SECULAR A D RELIGIOUS IDEAS 145 can protect the " religion of civilisation " from proving false to itself, as has so often happened before ; this alone can make it impossible for us to fall into the unscrupulous intellectualism of the Greek type, the hardness and arrogance of the Eoman Stoic sage, or into the " pride, fastidiousness, and reserve " which, if ewman is right, mar the character and manners of the typical Englishman. Still more will the example of Christ show up those deformities which, as I showed just now, have at times seemed not inconsistent with the pursuit of " virtue " and " praise." If this appeal to the example of Christ as the supreme authority be fully admitted, I think that our secular standard — " conduct worthy of a gentleman " — is far too good to lose, and I rejoice that that good old name is now claimed by nearly all classes of the community. The type is none the worse for being distinctively English. o other nation, I think, has raised either self-respect or fair-play in all the relations of life to quite such an exalted place among the virtues. I do not then think that we need be afraid to follow St. Paul's example in occasionally appealing to " the religion of all honourable men," and saying with him, " if there be any virtue, and if there be any praise, think on these things."
THE MIRROR OF TRUTH.
" If any one is a hearer of the word, and not a doer, he is like unto a man beholding his natural face in a mirror : for he beholdeth himself, and goeth away, and straightway forgetteth what manner of man he was. But he that looketh into the perfect law, the law of liberty, and so continueth, being not a nearer that forgetteth, but a doer that worketh, this man shall be blessed in his doing." — Jas. i. 23-25.
XII. THE MIRROR OF TRUTH. rTIHE Epistle of St. James, in spite of its homely -*- precepts and undeveloped dogma, is far from being the dry stubble to which Luther hastily compared it. It contains many original and striking thoughts, which require and repay careful study. Such is the figure in my text, where the word of God, the perfect law of liberty, is compared to a mirror, in which a man may see his real nature, just as the glass or polished metal shows him his outward appearance, the " face of his birth," as it is in the Greek. We might perhaps have expected that it would be God's face, and not our own, which would shine upon us out of those pages. But the knowledge of self and the knowledge of God are hardly distinguished in the ew Testament. For instance, when the prodigal son repents, how is the change in his heart described ? " He came to himself," we are told. He had never been truly himself till the moment when he said, " I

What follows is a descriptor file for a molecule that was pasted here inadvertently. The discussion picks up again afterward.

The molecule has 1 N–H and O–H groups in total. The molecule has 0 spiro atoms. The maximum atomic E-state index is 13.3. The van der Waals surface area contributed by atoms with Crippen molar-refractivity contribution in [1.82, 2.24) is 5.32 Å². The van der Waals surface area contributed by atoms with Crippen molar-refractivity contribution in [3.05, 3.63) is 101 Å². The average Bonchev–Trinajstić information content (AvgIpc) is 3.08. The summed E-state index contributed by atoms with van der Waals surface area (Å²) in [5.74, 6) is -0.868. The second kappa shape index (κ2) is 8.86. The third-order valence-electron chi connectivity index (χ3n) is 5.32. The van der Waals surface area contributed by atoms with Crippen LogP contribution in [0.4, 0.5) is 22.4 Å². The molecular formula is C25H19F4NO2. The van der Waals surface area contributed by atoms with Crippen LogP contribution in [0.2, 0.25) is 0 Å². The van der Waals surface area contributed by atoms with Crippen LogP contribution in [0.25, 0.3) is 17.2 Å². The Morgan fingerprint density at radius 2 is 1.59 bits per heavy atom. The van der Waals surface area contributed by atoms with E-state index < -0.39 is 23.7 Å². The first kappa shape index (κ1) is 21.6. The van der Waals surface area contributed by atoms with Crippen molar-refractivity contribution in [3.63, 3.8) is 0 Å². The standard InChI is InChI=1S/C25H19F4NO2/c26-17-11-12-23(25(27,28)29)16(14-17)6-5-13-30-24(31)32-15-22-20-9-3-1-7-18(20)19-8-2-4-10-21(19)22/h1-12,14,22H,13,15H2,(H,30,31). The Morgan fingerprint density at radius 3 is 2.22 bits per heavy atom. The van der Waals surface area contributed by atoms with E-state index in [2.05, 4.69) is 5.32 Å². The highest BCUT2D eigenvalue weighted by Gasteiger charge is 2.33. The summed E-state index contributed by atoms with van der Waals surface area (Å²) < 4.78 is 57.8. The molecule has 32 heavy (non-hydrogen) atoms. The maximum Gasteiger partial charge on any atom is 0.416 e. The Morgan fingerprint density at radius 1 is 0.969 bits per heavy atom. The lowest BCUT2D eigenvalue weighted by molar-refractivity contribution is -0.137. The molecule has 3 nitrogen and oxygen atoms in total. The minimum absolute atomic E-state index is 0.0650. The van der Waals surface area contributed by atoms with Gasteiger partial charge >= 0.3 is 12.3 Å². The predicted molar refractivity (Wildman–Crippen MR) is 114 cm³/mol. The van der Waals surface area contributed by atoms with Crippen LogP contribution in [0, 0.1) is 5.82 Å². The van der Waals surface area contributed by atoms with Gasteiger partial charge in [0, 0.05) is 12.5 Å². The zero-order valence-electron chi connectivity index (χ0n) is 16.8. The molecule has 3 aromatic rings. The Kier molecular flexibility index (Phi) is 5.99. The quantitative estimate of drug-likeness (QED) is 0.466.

will arise and go to my father." The surface self of our immediate consciousness is not our real nature ; we must die to this false self before we can live our true life. This is the fundamental doctrine of Chris-
150 FAITH A D K OWLEDGE tianity, which we find in every part of the ew Testament. We find it in St. Peter, when he speaks of the " hidden man of the heart " ; 1 and in St. Paul, who makes light of every bodily affliction, because " though our outward man is decaying, our inward man is renewed day by day," i — a verse which has found several fine echoes in our literature, from the proud song of the old Saxon warrior — "Mind shall the harder be, Heart shall the keener be, Mood shall the more be, As our main lessens" 3 — through Sir Thomas Overbury's description of the good man " who feels old age rather by the strength of his soul than by the weakness of his body," to the wellknown stanzas of Eobert Browning in "Eabbi ben Ezra." But the passage which most resembles and best illustrates St. James' metaphor of the mirror is in the 3rd chapter of 2 Corinthians : " We all, with unveiled face reflecting as a mirror the glory of the Lord, are transformed into the same image from glory to glory." This, you observe, is a beautiful inversion of St. James' metaphor. In St. Paul's figure, Christians are the mirrors, and the glory of the gospel, which shines in their faces, is reflected back from them with ever-increasing clearness. The Jews, he has just been saying, when they read their Scriptures, still have a veil upon their hearts, like that with which Moses
1 1 Pet. iii. 4. 2 2 Cor. iv. 16. 8 Brihtwold's death-song, a.d. 991. See Analecta Anglo Saxonica.
1. 68 FREE BOOKS http://www.scribd.com/doc/21800308/Free-Christian-Books
2. ALL WRITI GS http://www.scribd.com/glennpease/documents?page=1000